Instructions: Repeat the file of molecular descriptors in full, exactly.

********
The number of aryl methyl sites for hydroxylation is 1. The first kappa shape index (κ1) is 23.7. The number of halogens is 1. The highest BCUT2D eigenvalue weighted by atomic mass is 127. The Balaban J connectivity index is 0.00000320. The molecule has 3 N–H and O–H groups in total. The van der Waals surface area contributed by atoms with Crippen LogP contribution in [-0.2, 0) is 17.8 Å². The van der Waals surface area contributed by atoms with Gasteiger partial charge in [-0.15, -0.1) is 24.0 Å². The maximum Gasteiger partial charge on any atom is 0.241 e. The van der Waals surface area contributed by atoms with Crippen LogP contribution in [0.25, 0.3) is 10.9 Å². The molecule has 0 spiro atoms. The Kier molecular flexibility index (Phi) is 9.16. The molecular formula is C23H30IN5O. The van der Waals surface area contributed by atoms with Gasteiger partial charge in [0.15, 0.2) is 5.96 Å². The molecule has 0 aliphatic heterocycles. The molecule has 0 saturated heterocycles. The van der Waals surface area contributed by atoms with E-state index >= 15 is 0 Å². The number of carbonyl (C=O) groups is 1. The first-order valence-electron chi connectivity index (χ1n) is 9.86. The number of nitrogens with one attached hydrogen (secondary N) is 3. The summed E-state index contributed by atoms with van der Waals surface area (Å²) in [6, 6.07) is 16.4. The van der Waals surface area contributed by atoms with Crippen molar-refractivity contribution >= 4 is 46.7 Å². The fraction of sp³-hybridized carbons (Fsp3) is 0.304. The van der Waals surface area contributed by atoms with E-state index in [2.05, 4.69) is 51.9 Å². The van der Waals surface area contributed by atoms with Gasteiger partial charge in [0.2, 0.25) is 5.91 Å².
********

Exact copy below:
The number of aryl methyl sites for hydroxylation is 1. The first kappa shape index (κ1) is 23.7. The number of halogens is 1. The highest BCUT2D eigenvalue weighted by atomic mass is 127. The Balaban J connectivity index is 0.00000320. The molecule has 3 N–H and O–H groups in total. The van der Waals surface area contributed by atoms with Crippen LogP contribution in [-0.2, 0) is 17.8 Å². The van der Waals surface area contributed by atoms with Gasteiger partial charge in [-0.15, -0.1) is 24.0 Å². The maximum Gasteiger partial charge on any atom is 0.241 e. The van der Waals surface area contributed by atoms with Crippen LogP contribution in [0.25, 0.3) is 10.9 Å². The molecule has 0 spiro atoms. The Kier molecular flexibility index (Phi) is 9.16. The molecular formula is C23H30IN5O. The van der Waals surface area contributed by atoms with Gasteiger partial charge in [0.15, 0.2) is 5.96 Å². The molecule has 0 aliphatic heterocycles. The molecule has 0 saturated heterocycles. The van der Waals surface area contributed by atoms with E-state index >= 15 is 0 Å². The number of carbonyl (C=O) groups is 1. The first-order valence-electron chi connectivity index (χ1n) is 9.86. The number of nitrogens with one attached hydrogen (secondary N) is 3. The summed E-state index contributed by atoms with van der Waals surface area (Å²) in [6, 6.07) is 16.4. The van der Waals surface area contributed by atoms with Crippen molar-refractivity contribution >= 4 is 46.7 Å². The fraction of sp³-hybridized carbons (Fsp3) is 0.304. The van der Waals surface area contributed by atoms with E-state index in [2.05, 4.69) is 51.9 Å². The van der Waals surface area contributed by atoms with Gasteiger partial charge in [0.2, 0.25) is 5.91 Å².